Video of Heli Landing in Dense Fog Likely Shows Elite Joint 658 Squadron Helicopter Unit.
A video of a helicopter flying incredibly low over a fog shrouded road that was shot two days ago in Kirkstone Pass in the English Lake District of County Cumbria has been featured in nearly every European news media. It will likely make the rounds in the U.S. also as the time zone catches up. But most media sharing the viral video have likely identified the aircraft and its operators incorrectly.
Most news media who have shared the video have said the blue helicopter may be a British “SAS” or Special Air Service helicopter. And while there may be some degree of accuracy to the assumption that the SAS is involved in the flight, it is more likely the helicopter flying in unbelievably bad weather through the mountains belongs to someone else entirely.
The video appears to have been shot from a family car dash cam since the camera is static and very close to the vehicle windshield. It may also have been a smartphone video since, remember U.S. readers, in UK the passenger sits on the left side of the vehicle and the driver on the right.
Whichever way the video was shot, the videographer, identified in the BBC North West use of the video as “Brian Weatherall”, sees the aircraft emerge out of the fog on his left near a stone wall and appear to begin to flare for a landing next to the road. It’s pretty dramatic, and one can only imagine it is even more dramatic from the helicopter pilot’s perspective.
It’s likely the helicopter in the video is a Eurocopter AS365N3 Dauphin II, nicknamed “Blue Thunder” by the British tabloids, that belongs to the Joint Special Forces Aviation Wing (JSFAW). Specifically, the unit flying the aircraft is probably the 658 Squadron based at SAS HQ at Credenhill, near Hereford. The elite aviation unit was previously known as 8 Flight AAC until September 2013. This unit supports the British 22nd Special Air Service (22 SAS).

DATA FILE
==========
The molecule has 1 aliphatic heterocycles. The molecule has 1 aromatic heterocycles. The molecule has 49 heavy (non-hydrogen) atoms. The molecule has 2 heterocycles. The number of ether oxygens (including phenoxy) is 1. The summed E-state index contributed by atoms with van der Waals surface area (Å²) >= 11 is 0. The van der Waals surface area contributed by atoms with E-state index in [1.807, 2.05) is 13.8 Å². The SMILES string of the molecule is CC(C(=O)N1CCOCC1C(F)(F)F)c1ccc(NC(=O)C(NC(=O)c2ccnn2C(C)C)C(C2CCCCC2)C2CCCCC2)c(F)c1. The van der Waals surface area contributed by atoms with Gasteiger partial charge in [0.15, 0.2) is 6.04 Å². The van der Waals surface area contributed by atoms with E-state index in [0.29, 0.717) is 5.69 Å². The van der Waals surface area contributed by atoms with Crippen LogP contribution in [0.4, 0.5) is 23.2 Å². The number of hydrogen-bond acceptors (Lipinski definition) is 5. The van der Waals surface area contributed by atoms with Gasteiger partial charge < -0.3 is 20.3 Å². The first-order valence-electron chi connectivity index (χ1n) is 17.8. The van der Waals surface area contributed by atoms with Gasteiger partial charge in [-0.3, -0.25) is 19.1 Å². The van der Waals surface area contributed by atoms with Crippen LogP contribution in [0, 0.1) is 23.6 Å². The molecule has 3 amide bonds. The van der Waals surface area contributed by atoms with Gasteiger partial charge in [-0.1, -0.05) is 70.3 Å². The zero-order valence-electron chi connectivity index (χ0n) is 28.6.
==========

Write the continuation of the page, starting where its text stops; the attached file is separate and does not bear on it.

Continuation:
The 658 Squadron is roughly comparable in mission to the U.S. Army’s 160th Special Operations Aviation Regiment (160th SOAR). The 160th SOAR support U.S. special operations for the Navy SEALs, Army Rangers and Army Special Forces. They are commonly assumed to have flown the still secret “stealth hawk” helicopter used in Operation Neptune Spear, the 2011 raid to capture Osama Bin Laden.
If the helicopter is an AS365N3 from 658 Squadron, the more interesting question is, what was it doing flying so low so close to a public road? In general, special operations helicopters maintain a low profile and avoid exercises where they may wind up in a viral social media video. Some factors that may cause one to operate close to civilian roads may include things like a rescue flight for personnel injured during training or participation in a civilian emergency mission. It’s also possible the aircraft is conducting an insertion or extraction of forces on a training exercise in the area, possibly even on the road as we’ve seen with videos of special forces helicopters stopping vehicles on roads in the Middle East.
Whatever the case may be with the aircraft in the video, the color livery of the helicopter, the fact that it is flying in very difficult conditions and the proximity to special forces training areas all support the argument that it is a 658 Squadron aircraft. That makes this video very special, and a truly marvelous catch for Mr. Brian Weatherall.
Top image: screenshot from Brian Weatherall video via BBC